At the start of our second week we had our initial inoculations - or jabs as they were always called. Recruits on the more advanced flights had made sure that we were all absolutely dreading the experience. We had to form two lines in alphabetical order, hands on hips, with both sleeves rolled up as far as possible. Two medical orderlies swabbed our arms followed by medical officers who gave us an injection in each arm. One injection was anti-smallpox and the other was called TABT - the latter was to provide protection against tetanus and typhoid and came in two doses, one in our first week and the other in our final week at Bridgnorth. We were relieved to note that the MOs did not use the same needles for everyone in spite of what we had been told. Four lads actually fainted, three after one or more of their jabs and one as the needle first approached his arm but before it penetrated. All had to be lifted from the floor.
The injections themselves didn't hurt; it was the after effects that were most unpleasant. Late that afternoon both my arms started to ache and swell, and later still I developed painful cramps in my stomach. I noted in my diary, written the following day, that: "I retired to my bed at 6pm, absolutely frozen and wracked with pain! I was not alone." Yes, yes, I know! Of course, I didn't mean there was someone else in my bed: I meant most of the others had similar symptoms. Odd how perfectly normal expressions can be misconstrued these days! By morning I had completely recovered, apart from a lingering stiffness in my upper arms.
Our first pay parade was on 3 September. What a tedious and long drawn-out affair that was. Our entire squadron of four flights, almost 200 recruits in total, paraded together in a large hangar. That alone took about 20 minutes to organise. Already seated at a trestle table was the Paying Officer, a very young pilot officer who was looking extremely apprehensive. In front of him were, neatly laid out, many bundles of £1 notes held together by wide, flat rubber bands. Alongside the notes there were piles of two-shilling pieces, 10 to each pile (there were 20 shillings to the pound for those not old enough to remember). Perhaps the officer's apprehension was because he was shy at appearing before so many airmen, or perhaps someone in the Officers Mess had told him that if any money went missing, or if he gave any of us too much by mistake, he would have to make up the deficit from his own pocket. The paying officer was attended by a flight sergeant, standing alongside him clasping a clip board. As soon as the four flight corporals had reported that we were all present and correct on parade, the flight sergeant barked out his instructions in rapid succession without any pauses:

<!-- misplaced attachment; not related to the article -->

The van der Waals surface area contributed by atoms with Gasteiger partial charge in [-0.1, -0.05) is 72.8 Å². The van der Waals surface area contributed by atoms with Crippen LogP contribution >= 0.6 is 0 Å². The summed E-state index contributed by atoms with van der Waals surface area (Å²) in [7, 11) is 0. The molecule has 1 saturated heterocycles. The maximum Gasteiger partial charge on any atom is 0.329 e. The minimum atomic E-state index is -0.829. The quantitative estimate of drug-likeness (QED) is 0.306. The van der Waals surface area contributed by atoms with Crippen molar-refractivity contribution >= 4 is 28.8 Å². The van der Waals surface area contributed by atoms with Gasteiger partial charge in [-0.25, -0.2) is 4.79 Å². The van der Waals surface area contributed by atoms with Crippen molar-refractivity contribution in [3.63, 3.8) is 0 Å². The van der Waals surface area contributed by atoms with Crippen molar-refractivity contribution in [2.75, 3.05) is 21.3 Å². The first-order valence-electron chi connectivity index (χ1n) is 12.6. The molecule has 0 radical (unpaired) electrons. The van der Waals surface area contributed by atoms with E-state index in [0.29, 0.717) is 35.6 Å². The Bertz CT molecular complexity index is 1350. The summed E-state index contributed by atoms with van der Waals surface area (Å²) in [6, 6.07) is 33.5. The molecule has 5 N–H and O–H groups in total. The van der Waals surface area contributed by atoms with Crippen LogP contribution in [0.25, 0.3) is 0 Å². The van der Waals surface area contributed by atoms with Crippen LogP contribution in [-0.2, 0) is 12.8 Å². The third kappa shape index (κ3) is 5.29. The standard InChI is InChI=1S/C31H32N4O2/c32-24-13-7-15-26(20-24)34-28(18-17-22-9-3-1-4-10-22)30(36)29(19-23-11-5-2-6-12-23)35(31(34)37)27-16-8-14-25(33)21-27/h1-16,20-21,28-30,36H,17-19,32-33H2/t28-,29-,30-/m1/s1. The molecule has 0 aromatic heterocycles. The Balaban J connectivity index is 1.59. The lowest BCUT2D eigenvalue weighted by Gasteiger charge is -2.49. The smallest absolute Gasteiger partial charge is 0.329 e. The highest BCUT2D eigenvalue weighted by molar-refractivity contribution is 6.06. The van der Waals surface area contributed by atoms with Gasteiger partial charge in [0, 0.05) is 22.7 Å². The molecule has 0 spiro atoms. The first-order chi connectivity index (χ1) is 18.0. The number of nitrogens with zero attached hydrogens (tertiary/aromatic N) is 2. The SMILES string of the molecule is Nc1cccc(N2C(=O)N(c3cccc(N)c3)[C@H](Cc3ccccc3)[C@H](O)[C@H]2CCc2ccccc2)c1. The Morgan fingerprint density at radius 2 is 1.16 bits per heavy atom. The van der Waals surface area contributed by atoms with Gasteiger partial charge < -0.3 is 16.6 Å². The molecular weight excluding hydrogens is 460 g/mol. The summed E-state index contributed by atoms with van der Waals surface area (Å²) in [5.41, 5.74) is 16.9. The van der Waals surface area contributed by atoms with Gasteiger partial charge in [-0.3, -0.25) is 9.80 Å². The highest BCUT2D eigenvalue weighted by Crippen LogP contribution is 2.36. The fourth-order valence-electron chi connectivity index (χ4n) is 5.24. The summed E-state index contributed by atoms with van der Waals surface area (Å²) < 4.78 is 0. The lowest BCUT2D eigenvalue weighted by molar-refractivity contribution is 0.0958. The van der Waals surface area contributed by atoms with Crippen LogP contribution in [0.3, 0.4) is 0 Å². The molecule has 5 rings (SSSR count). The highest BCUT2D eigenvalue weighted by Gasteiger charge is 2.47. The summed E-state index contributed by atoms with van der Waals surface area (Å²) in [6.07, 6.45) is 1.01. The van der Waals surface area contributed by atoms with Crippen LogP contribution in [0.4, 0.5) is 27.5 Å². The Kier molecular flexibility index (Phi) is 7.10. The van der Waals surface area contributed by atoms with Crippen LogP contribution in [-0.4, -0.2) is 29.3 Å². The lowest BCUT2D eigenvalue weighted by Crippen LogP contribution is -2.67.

"When I call out your name, come smartly to attention, shout out 'Sir' and your last three, turn to your right, march smartly to the front, halt in front of the officer and salute. I'll call out the sum that you'll receive and the officer will lay it on the table. Smartly pick up your money, salute again, turn to your left and return to your place in the flight. Make sure you collect the correct amount. Once you've left the table it'll be too late to make any changes."
Our flight was the first to be paid and I was about fifteenth in alphabetical order. Under my breath I practised: "Sir, zero three five". By the time it was my turn to perform I had had plenty of opportunity to watch others going through their performances but I was so worried that I might make a mistake that I completely forgot to ensure that I had picked up the correct amount. The most incongruous part of the whole pay parade was the flight sergeant's act, which continued, something like this for each recruit as he halted in front of the officer:
"AC2 Cunnane, A. Two pounds and fourteen shillings, Sir. That's two one-pound notes and seven two-shilling pieces, Sir."
Whether this breakdown was for our benefit or for the pilot officer I knew not but the same flight sergeant carried the same procedure at all our subsequent pay parades at Bridgnorth.
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